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474 Phil. 595

FIRST DIVISION

[ G.R. No. 149434, June 03, 2004 ]

PHILIPPINE APPLIANCE CORPORATION (PHILACOR), PETITIONER, VS. THE COURT OF APPEALS, THE HONORABLE SECRETARY OF LABOR BIENVENIDO E. LAGUESMA AND UNITED PHILACOR WORKERS UNION-NAFLU, RESPONDENTS.

D E C I S I O N

YNARES-SANTIAGO, J.:

Before us is an appeal by certiorari under Rule 45 of the Rules of Court which seeks to set aside the decision[1] of the Court of Appeals in CA-G.R. SP No. 59011, denying due course to petitioner Philippine Appliance Corporation’s partial appeal, as well as the Resolution[2] of the same court, dated August 10, 2001, denying the motion for reconsideration.

Petitioner is a domestic corporation engaged in the business of manufacturing refrigerators, freezers and washing machines. Respondent United Philacor Workers Union-NAFLU is the duly elected collective bargaining representative of the rank-and-file employees of petitioner. During the collective bargaining negotiations between petitioner and respondent union in 1997 (for the last two years of the collective bargaining agreement covering the period of July 1, 1997 to August 31, 1999), petitioner offered the amount of four thousand pesos (P4,000.00) to each employee as an “early conclusion bonus”. Petitioner claims that this bonus was promised as a unilateral incentive for the speeding up of negotiations between the parties and to encourage respondent union to exert their best efforts to conclude a CBA. Upon conclusion of the CBA negotiations, petitioner accordingly gave this early signing bonus.[3]

In view of the expiration of this CBA, respondent union sent notice to petitioner of its desire to negotiate a new CBA. Petitioner and respondent union began their negotiations. On October 22, 1999, after eleven meetings, respondent union expressed dissatisfaction at the outcome of the negotiations and declared a deadlock. A few days later, on October 26, 1999, respondent union filed a Notice of Strike with the National Conciliation and Mediation Board (NCMB), Region IV in Calamba, Laguna, due to the bargaining deadlock.[4]

A conciliation and mediation conference was held on October 30, 1999 at the NCMB in Imus, Cavite, before Conciliator Jose L. Velasco. The conciliation meetings started with eighteen unresolved items between petitioner and respondent union. At the meeting on November 20, 1999, respondent union accepted petitioner’s proposals on fourteen items,[5] leaving the following items unresolved: wages, rice subsidy, signing, and retroactive bonus.[6]

Petitioner and respondent union failed to arrive at an agreement concerning these four remaining items. On January 18, 2000, respondent union went on strike at the petitioner’s plant at Barangay Maunong, Calamba, Laguna and at its washing plant at Parañaque, Metro Manila. The strike lasted for eleven days and resulted in the stoppage of manufacturing operations as well as losses for petitioner, which constrained it to file a petition before the Department of Labor and Employment (DOLE). Labor Secretary Bienvenido Laguesma assumed jurisdiction over the dispute and, on January 28, 2000, ordered the striking workers to return to work within twenty-four hours from notice and directed petitioner to accept back the said employees.[7]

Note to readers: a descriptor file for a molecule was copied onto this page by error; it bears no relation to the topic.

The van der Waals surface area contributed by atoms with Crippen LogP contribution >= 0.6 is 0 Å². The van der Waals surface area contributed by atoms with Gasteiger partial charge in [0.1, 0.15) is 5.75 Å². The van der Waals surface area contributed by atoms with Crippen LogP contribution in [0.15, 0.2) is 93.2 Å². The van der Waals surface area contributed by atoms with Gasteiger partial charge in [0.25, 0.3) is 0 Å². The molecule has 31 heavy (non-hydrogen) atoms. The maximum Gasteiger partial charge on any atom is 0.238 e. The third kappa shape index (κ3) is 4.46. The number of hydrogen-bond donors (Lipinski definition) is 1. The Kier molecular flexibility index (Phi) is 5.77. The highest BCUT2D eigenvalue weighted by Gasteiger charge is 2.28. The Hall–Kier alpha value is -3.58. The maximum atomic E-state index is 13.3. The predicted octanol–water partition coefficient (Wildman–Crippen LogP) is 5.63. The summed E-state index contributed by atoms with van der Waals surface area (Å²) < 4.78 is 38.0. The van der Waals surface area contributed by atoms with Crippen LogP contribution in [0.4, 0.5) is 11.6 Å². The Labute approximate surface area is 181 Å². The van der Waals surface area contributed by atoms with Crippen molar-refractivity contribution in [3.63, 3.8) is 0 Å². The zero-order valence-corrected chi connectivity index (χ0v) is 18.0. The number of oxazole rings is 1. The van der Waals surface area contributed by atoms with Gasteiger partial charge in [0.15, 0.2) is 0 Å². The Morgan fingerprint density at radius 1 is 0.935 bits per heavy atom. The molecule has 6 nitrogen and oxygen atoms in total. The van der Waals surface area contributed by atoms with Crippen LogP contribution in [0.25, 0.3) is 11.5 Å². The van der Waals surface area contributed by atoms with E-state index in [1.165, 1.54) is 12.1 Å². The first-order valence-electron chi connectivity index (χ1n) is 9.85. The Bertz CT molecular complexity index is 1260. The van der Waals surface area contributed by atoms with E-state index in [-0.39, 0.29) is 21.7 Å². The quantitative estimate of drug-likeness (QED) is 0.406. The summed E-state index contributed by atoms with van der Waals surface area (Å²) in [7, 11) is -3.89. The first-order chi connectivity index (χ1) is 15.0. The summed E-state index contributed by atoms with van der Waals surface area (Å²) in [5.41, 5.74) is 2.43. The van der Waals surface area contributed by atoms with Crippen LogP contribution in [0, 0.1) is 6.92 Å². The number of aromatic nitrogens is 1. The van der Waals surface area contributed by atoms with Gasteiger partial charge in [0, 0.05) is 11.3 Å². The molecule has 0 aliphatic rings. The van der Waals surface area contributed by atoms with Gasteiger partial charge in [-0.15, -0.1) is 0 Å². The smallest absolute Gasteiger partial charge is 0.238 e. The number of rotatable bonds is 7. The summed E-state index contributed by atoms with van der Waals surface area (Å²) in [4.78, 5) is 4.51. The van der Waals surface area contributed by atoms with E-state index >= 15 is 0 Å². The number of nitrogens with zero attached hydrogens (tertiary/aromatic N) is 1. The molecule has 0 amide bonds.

On April 14, 2000, Secretary Laguesma issued the following Order:[8]
In view of the foregoing, we fix the wage increases at P30 per day for the first year and P25 for the second year.

The rice subsidy and retroactive pay base are maintained at their existing levels and rates.

Finally, this Office rules in favor of Company’s proposal on signing bonus. We believe that a P3,000 bonus is fair and reasonable under the circumstances.

WHEREFORE, premises considered, Philippine Appliance Corporation and United Philacor Workers Union-NAFLU are hereby directed to conclude a Collective Bargaining Agreement for the period July 1, 1999 to June 30, 2001. The agreement is to incorporate the disposition set forth above and includes other items already agreed upon in the course of negotiation and conciliation.

SO ORDERED. (Emphasis supplied)
On April 27, 2000, petitioner filed a Partial Motion for Reconsideration[9] stating that while it accepted the decision of Secretary Laguesma, it took exception to the award of the signing bonus. Petitioner argued that the award of the signing bonus was patently erroneous since it was not part of the employees’ salaries or benefits or of the collective bargaining agreement. It is not demandable or enforceable since it is in the nature of an incentive. As no CBA was concluded through the mutual efforts of the parties, the purpose for the signing bonus was not served. On May 22, 2000, Secretary Laguesma issued an Order[10] denying petitioner’s motion. He ruled that while the bargaining negotiations might have failed and the signing of the agreement was delayed, this cannot be attributed solely to respondent union. Moreover, the Secretary noted that the signing bonus was granted in the previous CBA.

On June 2, 2000, petitioner filed a Petition for Certiorari with the Court of Appeals docketed as CA-G.R. SP No. 59011 which was dismissed. The Labor Secretary’s award of the signing bonus was affirmed since petitioner itself offered the same as an incentive to expedite the CBA negotiations. This offer was not withdrawn and was still outstanding when the dispute reached the DOLE. As such, petitioner can no longer adopt a contrary stand and dispute its own offer.

Petitioner filed a Motion for Reconsideration but the same was denied. Hence this petition for review raising a lone issue, to wit:
THE HONORABLE RESPONDENT COURT OF APPEALS COMMITTED GRAVE ABUSE OF DISCRETION WHEN IT RENDERED A DECISION NOT IN ACCORD WITH THE APPLICABLE DECISIONS OF THE SUPREME COURT, SPECIFICALLY THE CALTEX DOCTRINE OF 1997.
The petition is meritorious.

Petitioner invokes the doctrine laid down in the case of Caltex v. Brillantes,[11] where it was held that the award of the signing bonus by the Secretary of Labor was erroneous. The said case involved similar facts concerning the CBA negotiations between Caltex (Philippines), Inc. and the Caltex Refinery Employees Association (CREA). Upon referral of the dispute to the DOLE, then Labor Secretary Brillantes ruled, inter alia: